Mengistu Haile-Mariam, who overthrew Emperor Haile Sellasie of Ethiopia (or ‘king of kings’ as he was known to peasants who regarded him as a demi-god), is portrayed as paralysed by confusion, living in a suburban house in Harare, Zimbabwe, under the grudging protection of Robert Mugabe (not quite ready yet himself for an interview with Orizio). During the 'Red Terror' he unleashed in his home country between 1977 and 1978 , around 500,000 people were killed, and yet Mengistu's response to this is simple: “It was a battle. All I did was fight it”. He reserves his outrage for his Soviet patrons, who supported his actions one day and then post Glasnost abandoned him. Of Gorbachev he says:
“He seemed a nice enough person, honest, devoted to the cause of socialism. He was warm and friendly towards me. Then, once he got into power in 1985, he began to talk about perestroika and glasnost. Eventually I called him from Addis Ababa to arrange an appointment. I needed to know what was going on. I went to Moscow to ask him what those two slogans meant. They were slogans that I didn't understand and, if you ask me, nor did the Soviet people. I said “Comrade Gorbachev, let's be honest with each other. If there is a change in direction, tell me, so that we can also adjust our direction. Your strength is our strength, your weakness our weakness”. But Mengistu's eagerness evoked no response from the Soviet leader. Gorbachev wanted to call an end to the Soviet Union's colonial wars…but perhaps Gorbachev did not have the stomach to explain this to the devout Mengistu. Instead, he smiled and said, “Comrade Mengistu, don't worry. I shall not shift one millimetre from Marxism-Leninism. I am proud of our Socialist achievements and I always will be”.
And so, one day a madman is a respected comrade, the next a deposed dictator. And this glad handling of despots, where useful, is not limited to the Soviet empire, or indeed to the past. Latin America has a whole catalogue of episodes worth a companion book were it not for the fact that most of the despots on that side of the world have rarely been overthrown in disgrace.
In a coda to the book, Manuel Antonio Noriega, the imprisoned former leader of Panama declines a request to be interviewed for the book, a collection of interviews with “forgotten individuals, once powerful people who have been blamed for the problems encountered by their respective countries”, on the grounds that “God, the great Creator of the Universe, He who writes straight albeit with occasionally crooked lines, has not yet written the last word on MANUEL A. NORIEGA”, and indeed, this book illustrates another dangerous and intriguing phenomena, never more pertinent than in these &ldq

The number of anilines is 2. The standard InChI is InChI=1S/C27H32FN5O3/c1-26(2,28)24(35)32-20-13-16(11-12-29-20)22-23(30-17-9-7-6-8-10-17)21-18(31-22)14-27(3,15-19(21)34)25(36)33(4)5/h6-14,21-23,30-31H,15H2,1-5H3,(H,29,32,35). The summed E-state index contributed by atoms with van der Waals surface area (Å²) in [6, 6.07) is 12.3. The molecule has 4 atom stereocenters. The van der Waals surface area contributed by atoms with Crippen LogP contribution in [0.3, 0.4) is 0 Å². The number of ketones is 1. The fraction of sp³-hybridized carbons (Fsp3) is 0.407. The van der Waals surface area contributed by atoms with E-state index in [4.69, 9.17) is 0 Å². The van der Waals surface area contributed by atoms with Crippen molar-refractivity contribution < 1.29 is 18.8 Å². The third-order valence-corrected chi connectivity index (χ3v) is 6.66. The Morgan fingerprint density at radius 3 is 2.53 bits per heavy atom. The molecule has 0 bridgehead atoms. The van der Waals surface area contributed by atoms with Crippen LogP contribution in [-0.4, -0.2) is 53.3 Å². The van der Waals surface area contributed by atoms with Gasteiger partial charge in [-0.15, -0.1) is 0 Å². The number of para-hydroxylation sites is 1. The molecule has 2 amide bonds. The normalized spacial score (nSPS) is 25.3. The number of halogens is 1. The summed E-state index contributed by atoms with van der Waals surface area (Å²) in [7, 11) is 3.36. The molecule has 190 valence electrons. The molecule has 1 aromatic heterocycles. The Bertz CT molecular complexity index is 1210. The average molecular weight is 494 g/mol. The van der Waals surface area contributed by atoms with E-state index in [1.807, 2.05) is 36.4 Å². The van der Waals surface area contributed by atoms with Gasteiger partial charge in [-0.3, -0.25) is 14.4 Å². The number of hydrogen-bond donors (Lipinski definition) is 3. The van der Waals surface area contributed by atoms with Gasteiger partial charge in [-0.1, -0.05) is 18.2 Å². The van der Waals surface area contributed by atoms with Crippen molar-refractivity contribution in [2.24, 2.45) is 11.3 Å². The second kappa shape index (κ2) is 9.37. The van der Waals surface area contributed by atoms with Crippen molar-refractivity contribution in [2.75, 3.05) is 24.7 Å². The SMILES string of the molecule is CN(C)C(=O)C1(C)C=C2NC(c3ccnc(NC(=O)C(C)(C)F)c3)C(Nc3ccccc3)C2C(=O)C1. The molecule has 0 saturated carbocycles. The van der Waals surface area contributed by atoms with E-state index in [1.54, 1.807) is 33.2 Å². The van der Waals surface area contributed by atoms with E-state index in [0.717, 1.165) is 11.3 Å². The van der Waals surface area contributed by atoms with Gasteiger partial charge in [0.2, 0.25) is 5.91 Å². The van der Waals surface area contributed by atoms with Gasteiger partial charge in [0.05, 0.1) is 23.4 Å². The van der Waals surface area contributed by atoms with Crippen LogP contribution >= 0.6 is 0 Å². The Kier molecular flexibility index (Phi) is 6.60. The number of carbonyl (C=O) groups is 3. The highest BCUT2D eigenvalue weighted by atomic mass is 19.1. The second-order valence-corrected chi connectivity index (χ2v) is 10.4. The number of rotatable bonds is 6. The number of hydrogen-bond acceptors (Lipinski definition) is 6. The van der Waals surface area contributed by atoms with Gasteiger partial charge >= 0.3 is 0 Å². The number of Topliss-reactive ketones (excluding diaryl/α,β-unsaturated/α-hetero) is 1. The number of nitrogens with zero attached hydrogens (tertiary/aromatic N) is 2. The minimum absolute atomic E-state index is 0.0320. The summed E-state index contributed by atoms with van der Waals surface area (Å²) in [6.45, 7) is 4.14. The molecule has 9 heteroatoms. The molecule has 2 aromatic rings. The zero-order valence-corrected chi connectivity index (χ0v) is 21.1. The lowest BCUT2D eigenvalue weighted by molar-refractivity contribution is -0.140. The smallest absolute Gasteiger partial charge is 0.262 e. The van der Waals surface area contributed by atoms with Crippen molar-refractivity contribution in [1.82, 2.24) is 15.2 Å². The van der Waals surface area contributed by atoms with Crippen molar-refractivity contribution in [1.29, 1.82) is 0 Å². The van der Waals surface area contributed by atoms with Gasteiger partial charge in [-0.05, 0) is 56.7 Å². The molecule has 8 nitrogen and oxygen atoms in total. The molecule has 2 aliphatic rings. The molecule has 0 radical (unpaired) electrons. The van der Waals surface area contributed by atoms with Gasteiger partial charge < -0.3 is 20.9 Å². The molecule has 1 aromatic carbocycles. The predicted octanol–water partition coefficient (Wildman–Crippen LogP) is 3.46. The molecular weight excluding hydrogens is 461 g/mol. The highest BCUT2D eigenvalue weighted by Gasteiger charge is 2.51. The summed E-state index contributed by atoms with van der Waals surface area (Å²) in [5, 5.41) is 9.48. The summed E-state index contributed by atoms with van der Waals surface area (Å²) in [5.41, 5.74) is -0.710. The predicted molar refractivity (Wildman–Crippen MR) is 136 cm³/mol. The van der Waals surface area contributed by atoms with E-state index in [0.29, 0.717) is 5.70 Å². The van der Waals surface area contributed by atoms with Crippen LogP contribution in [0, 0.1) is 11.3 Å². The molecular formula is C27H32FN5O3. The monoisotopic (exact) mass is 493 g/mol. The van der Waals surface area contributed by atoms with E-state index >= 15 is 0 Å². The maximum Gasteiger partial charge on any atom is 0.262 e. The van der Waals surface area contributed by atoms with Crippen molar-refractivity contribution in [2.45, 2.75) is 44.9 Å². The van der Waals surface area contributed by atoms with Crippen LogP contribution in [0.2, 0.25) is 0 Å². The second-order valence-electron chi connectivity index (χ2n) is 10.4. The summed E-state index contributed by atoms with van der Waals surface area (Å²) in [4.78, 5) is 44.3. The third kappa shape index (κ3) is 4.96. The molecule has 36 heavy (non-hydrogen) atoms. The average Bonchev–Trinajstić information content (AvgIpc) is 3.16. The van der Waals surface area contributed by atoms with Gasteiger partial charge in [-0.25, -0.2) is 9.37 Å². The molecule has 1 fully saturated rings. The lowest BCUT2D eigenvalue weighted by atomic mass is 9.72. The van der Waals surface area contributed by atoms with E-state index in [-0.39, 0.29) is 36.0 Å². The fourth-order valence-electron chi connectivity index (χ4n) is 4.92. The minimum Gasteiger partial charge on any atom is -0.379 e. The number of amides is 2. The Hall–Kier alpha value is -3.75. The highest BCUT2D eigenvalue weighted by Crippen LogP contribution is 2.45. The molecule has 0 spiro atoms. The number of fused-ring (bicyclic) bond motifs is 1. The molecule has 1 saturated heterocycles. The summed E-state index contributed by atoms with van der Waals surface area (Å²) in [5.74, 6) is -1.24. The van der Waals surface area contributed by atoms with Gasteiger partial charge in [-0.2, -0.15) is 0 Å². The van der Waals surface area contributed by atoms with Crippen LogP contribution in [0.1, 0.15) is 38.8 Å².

uo;Regime Change” days. Orizio writes in the Epilogue to the 2004 edition:
“The sweetest moment in a dictator's life can be when democracy triumphs, he's deposed, his name becomes synonymous with misery and terror, his former subjects look forward to a prosperous country without him but with the support of the west and the United Nations, and foreign correspondents leave his wrecked country for another hotter spot. That's exactly the moment when a brutal tyrant can start heading towards rehabilitation.”
And so Idi Amin received a posthumous rehabilitation of sorts when his death triggered a debate in Uganda as to whether he should receive a state funeral, only prevented finally by the use of a Presidential veto; Former East German leader Egon Krenz is described by Orizio as receiving visits from Hollywood, including Tom Hanks (“Krenz was the last leader of Communist East Germany and the man behind the shoot-to-kill policy employed by border guards against people trying to flee to West Berlin”); and so from Charles Taylor, one of the worst ex-dictators that Africa has seen in recent times, who is safely in exile in Nigeria, through to Radovan Karadzic and Ratko Mladic hiding in the Republica Srpska, what is apparent is that, despite rhetoric, realpolitik still reigns supreme in deciding whether a dictator is 'retired' or brought to 'justice'.
And while the world waits further details from the trial of Saddam Hussein, Orizio, who, it seems to me, after this brilliantly researched and written book, deserves to be called an expert in the area of Dictatorship, puts things into sharp perspective:
“In truth, however, most dictatorships do not stir the world's indignation. Dictators, in fact, can be useful. And a serving dictator, especially one who has shown political longevity, can become a stalwart of stability and enjoy the support of his ex-enemies. Muammar Gaddafi, Libya's head man, not long ago had the same international reputation as Saddam Hussein, and his country was bombed by U.S. Airplanes in an attempt to intimidate and topple him. Things have changed. Now the West reckons that, without “the colonel,” who has been in power for thirty-four long years, Northern Africa could become a dangerous place, Libya could break up into different tribal regions, and the whole Mediterranean area would suffer”.
Talk of the Devil – Encounters with Seven Dictators , by Riccardo Orizio, is published in the United States by Walker & Company